operates: "`You shall love the Lord your God with all your

heart, with all your soul, with all your strength, and with

all your mind,' and `your neighbor as yourself'" (Luke

10:27; cf. Deut. 6:4,5; Lev. 19:18). Those who live these

principles will be in full harmony with the Ten

Commandments, for the commandments express these principles

in more detail.

The first commandment directs the exclusive worship of

the one true God. The second forbids idolatry.(*5) The third

prohibits irreverence and the perjury that involves the

invoking of the divine name. The fourth calls for the

observance of the Sabbath and identifies the true God as the

Creator of heaven and earth.

The fifth commandment requires children to submit to

their parents as God's appointed agents for the transmission

of His revealed will to succeeding generations (see Deut.

4:6-9; 6:1-7). The sixth protects life as sacred. The

seventh enjoins purity and safeguards the marital

relationship. The eighth protects property. The ninth guards

truth and proscribes perjury. And the tenth goes to the root

of all human relationships by prohibiting the coveting of

that which belongs to others.(*6)

A Unique Law

The Ten Commandments have the unique distinction of being

the only words God spoke audibly to an entire nation (Deut.

5:22). Not trusting this law to the forgetful minds of

humans, God then engraved the commandments with His finger

on two tablets of stone that were to be preserved inside the

ark of the tabernacle (Ex. 31:18; Deut. 10:2).

To help Israel apply the commandments, God gave them

additional laws detailing their relationship to Him and to

each other. Some of these additional laws focused on the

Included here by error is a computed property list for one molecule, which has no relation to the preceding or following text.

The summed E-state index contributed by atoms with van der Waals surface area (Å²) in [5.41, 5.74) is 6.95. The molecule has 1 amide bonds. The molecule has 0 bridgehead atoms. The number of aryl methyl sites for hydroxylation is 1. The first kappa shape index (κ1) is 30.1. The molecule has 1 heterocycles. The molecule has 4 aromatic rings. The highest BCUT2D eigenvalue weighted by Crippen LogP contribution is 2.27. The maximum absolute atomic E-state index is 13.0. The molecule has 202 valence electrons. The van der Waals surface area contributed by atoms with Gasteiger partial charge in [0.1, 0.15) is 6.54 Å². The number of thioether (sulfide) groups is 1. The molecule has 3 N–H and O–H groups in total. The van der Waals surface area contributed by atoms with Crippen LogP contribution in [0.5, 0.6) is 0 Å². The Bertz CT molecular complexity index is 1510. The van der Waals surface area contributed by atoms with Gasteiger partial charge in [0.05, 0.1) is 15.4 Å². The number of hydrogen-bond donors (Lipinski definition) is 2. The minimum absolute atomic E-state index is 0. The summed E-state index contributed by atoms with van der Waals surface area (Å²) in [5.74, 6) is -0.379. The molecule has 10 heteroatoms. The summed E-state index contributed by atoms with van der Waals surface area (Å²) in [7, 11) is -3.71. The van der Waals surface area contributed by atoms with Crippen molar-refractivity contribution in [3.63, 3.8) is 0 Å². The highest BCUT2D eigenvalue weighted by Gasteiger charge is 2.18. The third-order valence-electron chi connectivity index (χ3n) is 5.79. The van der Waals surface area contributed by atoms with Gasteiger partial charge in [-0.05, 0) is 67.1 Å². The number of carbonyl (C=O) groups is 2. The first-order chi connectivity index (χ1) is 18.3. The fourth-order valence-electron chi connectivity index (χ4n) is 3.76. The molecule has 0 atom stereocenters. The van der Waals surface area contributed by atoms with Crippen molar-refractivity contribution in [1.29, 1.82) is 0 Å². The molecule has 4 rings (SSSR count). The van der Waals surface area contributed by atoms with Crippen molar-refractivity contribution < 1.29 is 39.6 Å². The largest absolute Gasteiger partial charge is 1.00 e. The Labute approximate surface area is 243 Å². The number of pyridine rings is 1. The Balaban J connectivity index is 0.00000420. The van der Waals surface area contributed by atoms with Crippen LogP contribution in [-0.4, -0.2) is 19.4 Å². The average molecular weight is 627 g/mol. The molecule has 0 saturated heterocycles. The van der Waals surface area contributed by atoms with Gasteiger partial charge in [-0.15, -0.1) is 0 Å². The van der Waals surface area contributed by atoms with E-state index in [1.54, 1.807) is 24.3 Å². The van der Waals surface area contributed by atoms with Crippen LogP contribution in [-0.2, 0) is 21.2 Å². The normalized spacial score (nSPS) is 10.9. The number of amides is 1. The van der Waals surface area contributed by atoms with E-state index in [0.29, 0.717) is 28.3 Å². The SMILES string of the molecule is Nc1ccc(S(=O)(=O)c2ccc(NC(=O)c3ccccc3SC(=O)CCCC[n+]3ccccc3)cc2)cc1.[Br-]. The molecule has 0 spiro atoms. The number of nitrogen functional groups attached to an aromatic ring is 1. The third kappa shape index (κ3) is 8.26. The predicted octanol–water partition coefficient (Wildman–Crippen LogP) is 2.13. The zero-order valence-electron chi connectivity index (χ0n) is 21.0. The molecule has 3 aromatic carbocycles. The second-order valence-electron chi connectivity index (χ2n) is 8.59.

civil affairs of Israel (civil laws), others regulated the

ceremonies of the sanctuary services (ceremonial laws). God

communicated these additional laws to the people through an

intermediary, Moses, who wrote them down in the "book of the

law," and placed them "beside the ark of the covenant"

(Deut. 31:25,26)--not in the ark as he had done with God's

supreme revelation, the Decalogue. These additional laws

were known as "the Book of the Law of Moses" (Joshua 8:31;

Neh. 8:1; 2 Chron. 25:4), or simply the "Law of Moses" (2

Kings 23:25; 2 Chron. 23:18).(*7)

A Delightful Law

God's law is an inspiration to the soul. Said the

psalmist: "Oh, how I love Your law! It is my meditation all

the day." "I love Your commandments more than gold, yes than

fine gold!" Even when "trouble and anguish have overtaken

me," he said, "Your commandments are my delights" (Ps.

119:97, 127, 143). To those who love God, "His commandments

are not burdensome" (1 John 5:3). Transgressors are the ones

who consider the law a grievous yoke, for the sinful mind

"does not submit to God's law, nor can it do so"

(Rom. 8:7, NIV).

The Purpose of the Law

God gave His law to provide people with abundant

blessings and to lead them into a saving relationship with

Himself. Note the following specific purposes:

It Reveals God's Will for Humanity

As the expression of God's character and love, the Ten

Commandments reveal His will and purpose for humanity. They

demand perfect obedience, "for whoever shall keep the whole

law, and yet stumble in one point, he is guilty of all"

(James 2:10). Obedience to the law, as the rule of life, is

vital to our salvation. Christ Himself said: "If you want to

enter into life, keep the commandments" (Matt. 19:17). This

obedience is possible only through the power the indwelling

Holy Spirit provides.

It Is the Basis of God's Covenant

Moses wrote the Ten Commandments, with other explanatory

laws, in a book called the book of the covenant (Exodus

20:1, 24:8).(*8) Later he called the Ten Commandments "the

tablets of the covenant," indicating their importance as the

basis of the everlasting covenant (Deut. 9:9; cf. 4:13. For

more on the covenants, see chapter 7 of this book).

It Functions as the Standard of Judgement